The very idea of Boise State in the national title game makes a lot of you angry. My e-mail told me that this week. In message after message, you told me that Boise State is a media creation that doesn't deserve to share a field with the likes of Auburn.
There will be no Disgrace to the University this week, because while those e-mails were overwhelmingly negative, most were thoughtful. No one drunkmailed or completely butchered the language. And I completely understand the points all of you made.
I just happen to disagree.
First, I rank Boise State No. 1 because I believe the Broncos would beat every other team in the country on a neutral field. Because there is so little overlap between conferences, I can't compare apples-and-oranges résumés. I use this standard for every team in the poll. Missouri is No. 14 because I think all the teams above the Tigers would beat them and all the teams below would lose to them. Boise State is No. 1 for the same reason. Boise State and the other powers from non-AQ conferences must deal with a perfectly acceptable double standard that I'll explain below, but for the most part, they are judged strictly on which teams I believe they would beat.
Second, Boise State's national title chances weren't created by the media. They exist because the fathers of the BCS left a gaping loophole in their system that they thought would never be exploited.
The BCS cartel of six conferences created this system to ensure the national title money and most of the postseason money went to the most powerful schools. Those schools are more than happy to share the Football Bowl Subdivision with schools such as Boise State -- just as long as the little guys know their place. They're supposed to be cupcakes that provide mediocre big-conference schools with easy wins so the big boys can become bowl eligible. They aren't supposed to compete for national titles.
But since human polls help determine who plays for the national title, the system has one vulnerability. If a team can begin the season ranked high enough, it might be able to sneak into the title game by going undefeated. When the BCS was created, no one imagined a program such as Boise State could earn enough respect to start the season in the top five. Certainly no one imagined a second minor-conference school (TCU) would start in the top 10 the same season.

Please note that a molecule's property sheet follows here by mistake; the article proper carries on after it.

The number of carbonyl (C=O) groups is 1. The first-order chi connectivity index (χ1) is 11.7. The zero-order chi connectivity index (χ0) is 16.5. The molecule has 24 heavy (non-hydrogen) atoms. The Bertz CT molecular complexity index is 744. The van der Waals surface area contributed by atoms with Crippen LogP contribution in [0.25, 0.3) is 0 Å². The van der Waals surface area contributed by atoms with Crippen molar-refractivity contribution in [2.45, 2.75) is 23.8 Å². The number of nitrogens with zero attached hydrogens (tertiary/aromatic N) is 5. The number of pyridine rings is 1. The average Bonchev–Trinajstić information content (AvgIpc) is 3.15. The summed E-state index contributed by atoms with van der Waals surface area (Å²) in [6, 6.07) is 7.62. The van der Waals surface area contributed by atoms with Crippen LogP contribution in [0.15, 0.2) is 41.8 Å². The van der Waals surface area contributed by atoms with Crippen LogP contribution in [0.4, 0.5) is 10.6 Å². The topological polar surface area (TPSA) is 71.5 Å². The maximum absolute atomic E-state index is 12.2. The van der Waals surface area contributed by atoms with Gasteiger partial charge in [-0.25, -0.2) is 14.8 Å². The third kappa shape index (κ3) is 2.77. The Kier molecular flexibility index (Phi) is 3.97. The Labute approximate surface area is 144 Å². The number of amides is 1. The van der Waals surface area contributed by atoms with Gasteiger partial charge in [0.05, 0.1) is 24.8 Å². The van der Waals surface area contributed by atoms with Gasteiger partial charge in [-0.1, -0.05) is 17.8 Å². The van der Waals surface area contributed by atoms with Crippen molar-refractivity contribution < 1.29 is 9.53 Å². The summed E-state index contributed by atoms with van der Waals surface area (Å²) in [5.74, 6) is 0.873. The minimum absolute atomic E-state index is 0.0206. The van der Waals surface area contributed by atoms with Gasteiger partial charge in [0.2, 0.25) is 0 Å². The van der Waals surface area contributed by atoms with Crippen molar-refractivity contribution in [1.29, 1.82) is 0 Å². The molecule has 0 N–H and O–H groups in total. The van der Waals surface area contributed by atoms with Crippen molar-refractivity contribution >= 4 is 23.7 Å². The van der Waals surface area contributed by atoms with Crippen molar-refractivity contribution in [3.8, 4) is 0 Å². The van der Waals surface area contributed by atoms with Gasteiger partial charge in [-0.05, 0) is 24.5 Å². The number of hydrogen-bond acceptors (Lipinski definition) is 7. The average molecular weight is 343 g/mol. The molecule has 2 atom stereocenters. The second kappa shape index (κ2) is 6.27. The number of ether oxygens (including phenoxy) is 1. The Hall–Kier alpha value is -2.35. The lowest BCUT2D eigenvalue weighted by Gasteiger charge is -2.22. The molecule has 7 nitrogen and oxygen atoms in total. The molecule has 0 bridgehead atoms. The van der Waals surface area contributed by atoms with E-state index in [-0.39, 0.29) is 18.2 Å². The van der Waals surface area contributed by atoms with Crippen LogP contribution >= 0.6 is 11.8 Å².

But that's what happened. Boise State went 26-1 in 2008-09, losing only to TCU in the 2008 Poinsettia Bowl. TCU went 23-3 over the same span, losing only to BCS title game loser Oklahoma and undefeated Utah in 2008 and to Boise State in the Fiesta Bowl following the 2009 season.
That kind of success was impossible to ignore. Now, remember the dirty secret of any poll-reliant system: If a team starts with a lofty enough ranking, it doesn't really matter who that team beats during the season. Boise State wants to play better competition, which is why the Broncos are moving to the Mountain West. (Presumably, the Big 12 and SEC did not extend offers of membership.) But absent decent conference competition in 2010, Boise State officials made the most of their opportunity. They scheduled two teams that always have respectable seasons (Virginia Tech and Oregon State) and then added cupcakes to the already soft WAC schedule. It was brilliant.
On Friday, a dominant Boise State win against Nevada coupled with an Auburn loss to Alabama or an Oregon loss to Arizona probably will propel the Broncos into the top two of the BCS standings. This makes power conference fans angry and insecure. Privately, the people in charge of the power conferences probably feel the same way.
Which is absolutely hilarious.
The cartel designed the system to keep out the Boise States of the world. Now Boise State might exploit a flaw in the system to play for a title, and the cartel is crying foul.
The little guys couldn't just accept their place as the batteries that kept the bloated bowl system humming. (Sounds a little like the plot to The Matrix, doesn't it?) They had to fight for more. That tends to happen in any system in which a group feels oppressed. The highly intelligent, highly educated people who created the BCS should have known this. They shouldn't be surprised that a program figured out a way to obtain some measure of equality.
They could always fix the problem. Start a playoff just like every other NCAA football division. Make Boise State earn a national title by winning four consecutive games against elite competition. It's fair to the Boise States, and it's fair to the Auburns. It also might be the only solution now that Boise State and TCU have exposed the loophole. Some program in Conference USA might be the next to catch lightning in a bottle, and now it has the blueprint to infiltrate the BCS title game.
NCAA Football Power Rankings
Next five: Northern Illinois, Connecticut, San Diego State, Central Florida, Navy
Andy Staples' Power Rankings also serve as his ballot in the Associated Press Top 25 poll.